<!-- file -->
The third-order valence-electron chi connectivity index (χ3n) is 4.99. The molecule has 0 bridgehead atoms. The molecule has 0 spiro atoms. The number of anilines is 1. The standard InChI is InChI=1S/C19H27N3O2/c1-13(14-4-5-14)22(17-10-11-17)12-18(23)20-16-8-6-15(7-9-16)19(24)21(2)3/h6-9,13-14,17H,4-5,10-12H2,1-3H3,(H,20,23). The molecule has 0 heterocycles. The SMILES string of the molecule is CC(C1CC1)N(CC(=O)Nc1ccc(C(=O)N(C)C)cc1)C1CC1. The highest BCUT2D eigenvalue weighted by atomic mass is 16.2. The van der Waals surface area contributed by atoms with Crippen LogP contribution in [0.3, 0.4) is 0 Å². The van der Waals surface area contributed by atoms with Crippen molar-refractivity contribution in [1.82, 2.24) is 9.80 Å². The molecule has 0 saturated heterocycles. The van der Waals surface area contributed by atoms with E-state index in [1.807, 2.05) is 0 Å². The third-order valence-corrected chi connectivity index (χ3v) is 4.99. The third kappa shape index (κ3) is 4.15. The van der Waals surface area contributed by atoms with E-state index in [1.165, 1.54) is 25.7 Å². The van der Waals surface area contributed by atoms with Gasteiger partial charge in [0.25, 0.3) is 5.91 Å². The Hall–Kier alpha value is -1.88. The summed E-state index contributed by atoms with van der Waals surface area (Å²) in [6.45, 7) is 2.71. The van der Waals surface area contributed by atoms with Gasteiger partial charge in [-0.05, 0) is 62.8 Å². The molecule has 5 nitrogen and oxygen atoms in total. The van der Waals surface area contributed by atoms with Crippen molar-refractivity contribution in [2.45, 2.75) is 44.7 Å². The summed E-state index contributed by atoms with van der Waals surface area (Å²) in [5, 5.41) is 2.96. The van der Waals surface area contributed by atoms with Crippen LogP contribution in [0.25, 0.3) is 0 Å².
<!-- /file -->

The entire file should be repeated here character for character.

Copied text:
The third-order valence-electron chi connectivity index (χ3n) is 4.99. The molecule has 0 bridgehead atoms. The molecule has 0 spiro atoms. The number of anilines is 1. The standard InChI is InChI=1S/C19H27N3O2/c1-13(14-4-5-14)22(17-10-11-17)12-18(23)20-16-8-6-15(7-9-16)19(24)21(2)3/h6-9,13-14,17H,4-5,10-12H2,1-3H3,(H,20,23). The molecule has 0 heterocycles. The SMILES string of the molecule is CC(C1CC1)N(CC(=O)Nc1ccc(C(=O)N(C)C)cc1)C1CC1. The highest BCUT2D eigenvalue weighted by atomic mass is 16.2. The van der Waals surface area contributed by atoms with Crippen LogP contribution in [0.3, 0.4) is 0 Å². The van der Waals surface area contributed by atoms with Crippen molar-refractivity contribution in [1.82, 2.24) is 9.80 Å². The molecule has 0 saturated heterocycles. The van der Waals surface area contributed by atoms with E-state index in [1.807, 2.05) is 0 Å². The third-order valence-corrected chi connectivity index (χ3v) is 4.99. The third kappa shape index (κ3) is 4.15. The van der Waals surface area contributed by atoms with E-state index in [1.165, 1.54) is 25.7 Å². The van der Waals surface area contributed by atoms with Gasteiger partial charge in [0.25, 0.3) is 5.91 Å². The Hall–Kier alpha value is -1.88. The summed E-state index contributed by atoms with van der Waals surface area (Å²) in [6.45, 7) is 2.71. The van der Waals surface area contributed by atoms with Gasteiger partial charge in [-0.05, 0) is 62.8 Å². The molecule has 5 nitrogen and oxygen atoms in total. The van der Waals surface area contributed by atoms with Crippen molar-refractivity contribution in [2.45, 2.75) is 44.7 Å². The summed E-state index contributed by atoms with van der Waals surface area (Å²) in [5, 5.41) is 2.96. The van der Waals surface area contributed by atoms with Crippen LogP contribution in [0.25, 0.3) is 0 Å².